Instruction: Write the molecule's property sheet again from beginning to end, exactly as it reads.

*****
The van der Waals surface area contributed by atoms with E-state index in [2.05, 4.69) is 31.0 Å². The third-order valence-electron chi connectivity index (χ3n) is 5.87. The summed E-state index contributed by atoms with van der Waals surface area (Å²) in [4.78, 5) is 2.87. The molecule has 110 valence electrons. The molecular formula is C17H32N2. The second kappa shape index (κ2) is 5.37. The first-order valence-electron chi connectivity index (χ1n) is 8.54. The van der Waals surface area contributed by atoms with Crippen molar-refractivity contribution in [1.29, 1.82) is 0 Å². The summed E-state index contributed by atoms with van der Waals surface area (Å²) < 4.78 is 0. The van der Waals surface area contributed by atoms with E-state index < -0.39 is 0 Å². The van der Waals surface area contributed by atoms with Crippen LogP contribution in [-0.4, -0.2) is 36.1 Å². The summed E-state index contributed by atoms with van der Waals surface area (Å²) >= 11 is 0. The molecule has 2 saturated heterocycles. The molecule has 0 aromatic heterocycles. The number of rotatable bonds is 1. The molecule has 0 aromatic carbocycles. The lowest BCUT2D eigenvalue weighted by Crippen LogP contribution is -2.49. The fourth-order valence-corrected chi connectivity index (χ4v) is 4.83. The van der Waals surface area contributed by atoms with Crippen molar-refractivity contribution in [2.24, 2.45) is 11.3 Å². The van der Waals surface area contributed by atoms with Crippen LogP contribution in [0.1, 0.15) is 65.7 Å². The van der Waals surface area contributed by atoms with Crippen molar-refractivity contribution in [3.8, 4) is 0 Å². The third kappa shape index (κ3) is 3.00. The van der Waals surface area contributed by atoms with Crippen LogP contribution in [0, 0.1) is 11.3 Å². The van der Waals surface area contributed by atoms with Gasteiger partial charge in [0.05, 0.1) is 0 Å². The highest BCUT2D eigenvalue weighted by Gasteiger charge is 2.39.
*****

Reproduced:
The van der Waals surface area contributed by atoms with E-state index in [2.05, 4.69) is 31.0 Å². The third-order valence-electron chi connectivity index (χ3n) is 5.87. The summed E-state index contributed by atoms with van der Waals surface area (Å²) in [4.78, 5) is 2.87. The molecule has 110 valence electrons. The molecular formula is C17H32N2. The second kappa shape index (κ2) is 5.37. The first-order valence-electron chi connectivity index (χ1n) is 8.54. The van der Waals surface area contributed by atoms with Crippen molar-refractivity contribution in [1.29, 1.82) is 0 Å². The summed E-state index contributed by atoms with van der Waals surface area (Å²) < 4.78 is 0. The van der Waals surface area contributed by atoms with E-state index < -0.39 is 0 Å². The van der Waals surface area contributed by atoms with Crippen LogP contribution in [-0.4, -0.2) is 36.1 Å². The summed E-state index contributed by atoms with van der Waals surface area (Å²) >= 11 is 0. The molecule has 2 saturated heterocycles. The molecule has 0 aromatic heterocycles. The number of rotatable bonds is 1. The molecule has 0 aromatic carbocycles. The lowest BCUT2D eigenvalue weighted by Crippen LogP contribution is -2.49. The fourth-order valence-corrected chi connectivity index (χ4v) is 4.83. The van der Waals surface area contributed by atoms with Crippen molar-refractivity contribution in [2.24, 2.45) is 11.3 Å². The van der Waals surface area contributed by atoms with Crippen LogP contribution in [0.1, 0.15) is 65.7 Å². The van der Waals surface area contributed by atoms with Crippen molar-refractivity contribution in [3.8, 4) is 0 Å². The third kappa shape index (κ3) is 3.00. The van der Waals surface area contributed by atoms with Crippen LogP contribution in [0, 0.1) is 11.3 Å². The van der Waals surface area contributed by atoms with Gasteiger partial charge in [0.05, 0.1) is 0 Å². The highest BCUT2D eigenvalue weighted by Gasteiger charge is 2.39.